With 2018 shaping up to be yet another under-performing election season for Centrists, the need for yet another step back has become painfully obvious.
If ever there was a time that forced Centrists to step up, organize, coordinate and take action, it was the election cycle of 2016. 2015 and 2016 should have been an activist Centrist proving ground. By early 2016, Centrists should have been at every rally, every candidate speaking appearance, every fundraiser and every protest speaking on the broken two-party system, the threats of the rising wings, and Centrists’ visions to offer something better.
The opportunities to reach out to our fellow discouraged, disenfranchised, and disenchanted Americans were innumerable. It was a hungry and captive audience looking for change, but only finding more divisive two-party candidates and even more extreme and divisive “third” parties.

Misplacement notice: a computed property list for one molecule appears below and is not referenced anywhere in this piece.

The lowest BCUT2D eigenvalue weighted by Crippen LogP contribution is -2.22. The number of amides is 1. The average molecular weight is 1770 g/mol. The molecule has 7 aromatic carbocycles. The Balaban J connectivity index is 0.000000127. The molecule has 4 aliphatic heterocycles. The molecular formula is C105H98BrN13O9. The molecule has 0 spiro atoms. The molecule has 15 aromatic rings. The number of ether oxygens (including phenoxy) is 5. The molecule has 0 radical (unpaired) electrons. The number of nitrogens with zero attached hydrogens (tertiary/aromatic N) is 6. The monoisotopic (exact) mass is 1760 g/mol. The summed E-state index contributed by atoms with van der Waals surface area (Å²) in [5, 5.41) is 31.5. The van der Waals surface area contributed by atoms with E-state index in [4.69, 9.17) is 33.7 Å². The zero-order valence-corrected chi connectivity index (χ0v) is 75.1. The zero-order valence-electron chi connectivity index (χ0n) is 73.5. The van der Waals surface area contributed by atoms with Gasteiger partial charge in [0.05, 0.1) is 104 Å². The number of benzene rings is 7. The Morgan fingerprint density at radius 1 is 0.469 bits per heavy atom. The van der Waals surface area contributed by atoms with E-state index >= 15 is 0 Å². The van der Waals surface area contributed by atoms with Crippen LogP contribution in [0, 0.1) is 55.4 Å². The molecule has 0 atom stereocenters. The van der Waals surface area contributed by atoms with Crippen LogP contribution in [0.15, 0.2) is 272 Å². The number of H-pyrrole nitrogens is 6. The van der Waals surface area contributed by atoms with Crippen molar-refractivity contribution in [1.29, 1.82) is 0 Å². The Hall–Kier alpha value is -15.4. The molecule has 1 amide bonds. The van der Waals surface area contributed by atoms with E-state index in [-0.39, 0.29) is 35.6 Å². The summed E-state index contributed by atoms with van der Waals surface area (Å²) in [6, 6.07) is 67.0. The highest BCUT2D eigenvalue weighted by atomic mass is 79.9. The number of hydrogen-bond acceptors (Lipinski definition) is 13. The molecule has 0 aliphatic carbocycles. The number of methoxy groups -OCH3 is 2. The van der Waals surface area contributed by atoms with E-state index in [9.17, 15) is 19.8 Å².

The chance to show potential benefactors a group willing to put in the work to build an organization worthy of their support instead of having to continue throwing their money into divisive two-party politics-as-usual came and went with nothing to show on the other end.
Wide angle media coverage of almost the entire U.S. political spectrum at every level was unprecedented. With media and their audiences tripping over themselves to see “what’s out there” or “how crazy it can get”, Centrists once again chose to sit in the bleachers, fragmented, instead of making themselves seen, heard, and ready.
As a result, we got the government and the societal situation we worked for. The organized and active divisive two parties won again. The loud and active wings made themselves seen and heard, found bonds, built clout, and put themselves on the map and into the minds of voters and politicians looking for what else is out there.